Timber adaptive reuse for Sri Lankan cottage
Sri Lanka-based Damith Premathilake has designed the Diyathalawa Cottage, which was to create a cottage in the dry zone about two kilometers away from the Diyathalawa military training school.
Perched on a cliff in a forest of pine trees, the cabin is built ina climate that has a temperature of about 20 degree Celsius throughout the year. The hut follows an adaptive reuse of timber pallet shipping boxes to construct prominent features, especially in the upper floor of the cottage. Leftover timber strips during the construction process were reused to form a screen of handmade timber boxes along the side of the cottage.
The two-storied structure was designed to suit the climate, which makes an energy-efficient option as compared to non renewable building materials. Onsite construction waste was used to build a feature wall that runs along a narrow corridor that connects the dining area to the service area. Foot-long timber strips join together to form hollow cuboids, which creates fenestrations on the eastern façade. Apart from timber, steel and rubble were used in varying proportions to create the desired spatial quality.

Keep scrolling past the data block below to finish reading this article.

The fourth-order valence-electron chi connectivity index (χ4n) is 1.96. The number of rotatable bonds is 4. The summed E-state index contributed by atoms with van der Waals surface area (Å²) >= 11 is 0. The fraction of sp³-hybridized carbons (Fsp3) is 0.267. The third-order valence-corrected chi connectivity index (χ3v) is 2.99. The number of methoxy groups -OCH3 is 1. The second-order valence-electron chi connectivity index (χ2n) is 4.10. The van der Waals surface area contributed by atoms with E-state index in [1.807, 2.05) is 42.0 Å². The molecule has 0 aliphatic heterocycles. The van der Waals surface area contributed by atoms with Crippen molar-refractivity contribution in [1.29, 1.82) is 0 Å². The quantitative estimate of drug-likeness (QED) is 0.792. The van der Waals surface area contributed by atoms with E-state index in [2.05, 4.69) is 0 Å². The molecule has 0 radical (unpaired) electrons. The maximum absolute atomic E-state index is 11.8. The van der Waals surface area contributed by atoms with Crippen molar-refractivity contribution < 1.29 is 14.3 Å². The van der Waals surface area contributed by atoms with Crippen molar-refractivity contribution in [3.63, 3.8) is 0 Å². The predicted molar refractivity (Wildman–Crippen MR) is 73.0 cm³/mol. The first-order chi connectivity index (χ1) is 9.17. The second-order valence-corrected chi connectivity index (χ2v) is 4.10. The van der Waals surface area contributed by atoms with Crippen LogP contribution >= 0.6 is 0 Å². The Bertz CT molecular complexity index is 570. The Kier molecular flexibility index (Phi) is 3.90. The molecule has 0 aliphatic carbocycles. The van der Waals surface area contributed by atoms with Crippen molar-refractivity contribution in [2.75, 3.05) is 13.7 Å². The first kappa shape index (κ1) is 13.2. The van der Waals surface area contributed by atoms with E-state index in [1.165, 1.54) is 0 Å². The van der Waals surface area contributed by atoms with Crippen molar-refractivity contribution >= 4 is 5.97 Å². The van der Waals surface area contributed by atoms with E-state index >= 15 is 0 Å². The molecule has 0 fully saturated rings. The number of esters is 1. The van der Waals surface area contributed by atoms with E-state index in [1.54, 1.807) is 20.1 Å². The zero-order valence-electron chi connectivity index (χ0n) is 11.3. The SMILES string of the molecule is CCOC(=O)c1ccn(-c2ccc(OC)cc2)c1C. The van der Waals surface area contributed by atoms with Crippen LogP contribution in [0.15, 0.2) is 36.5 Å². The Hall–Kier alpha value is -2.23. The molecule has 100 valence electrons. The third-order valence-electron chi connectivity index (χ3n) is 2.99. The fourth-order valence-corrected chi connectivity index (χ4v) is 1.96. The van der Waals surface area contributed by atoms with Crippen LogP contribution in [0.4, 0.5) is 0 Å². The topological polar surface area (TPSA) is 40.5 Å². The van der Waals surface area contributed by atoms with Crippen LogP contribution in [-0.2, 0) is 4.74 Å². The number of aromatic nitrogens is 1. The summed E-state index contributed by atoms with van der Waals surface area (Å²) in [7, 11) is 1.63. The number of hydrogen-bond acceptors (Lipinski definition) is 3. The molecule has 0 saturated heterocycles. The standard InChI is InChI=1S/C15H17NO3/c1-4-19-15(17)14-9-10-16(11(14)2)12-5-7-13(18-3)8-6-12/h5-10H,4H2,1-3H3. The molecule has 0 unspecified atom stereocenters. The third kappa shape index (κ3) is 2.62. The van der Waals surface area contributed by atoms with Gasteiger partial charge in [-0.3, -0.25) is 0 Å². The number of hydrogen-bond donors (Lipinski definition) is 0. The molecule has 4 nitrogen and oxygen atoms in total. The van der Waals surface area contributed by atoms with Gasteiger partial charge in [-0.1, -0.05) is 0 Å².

Timber requires minimal processing energy and does not emit greenhouse gases, compared to steel and concrete. It allows more spaces for insulation than other building materials, and needs less fossil fuels. Due to lower thermal conductivity, it results in a lower thermal diffusivity.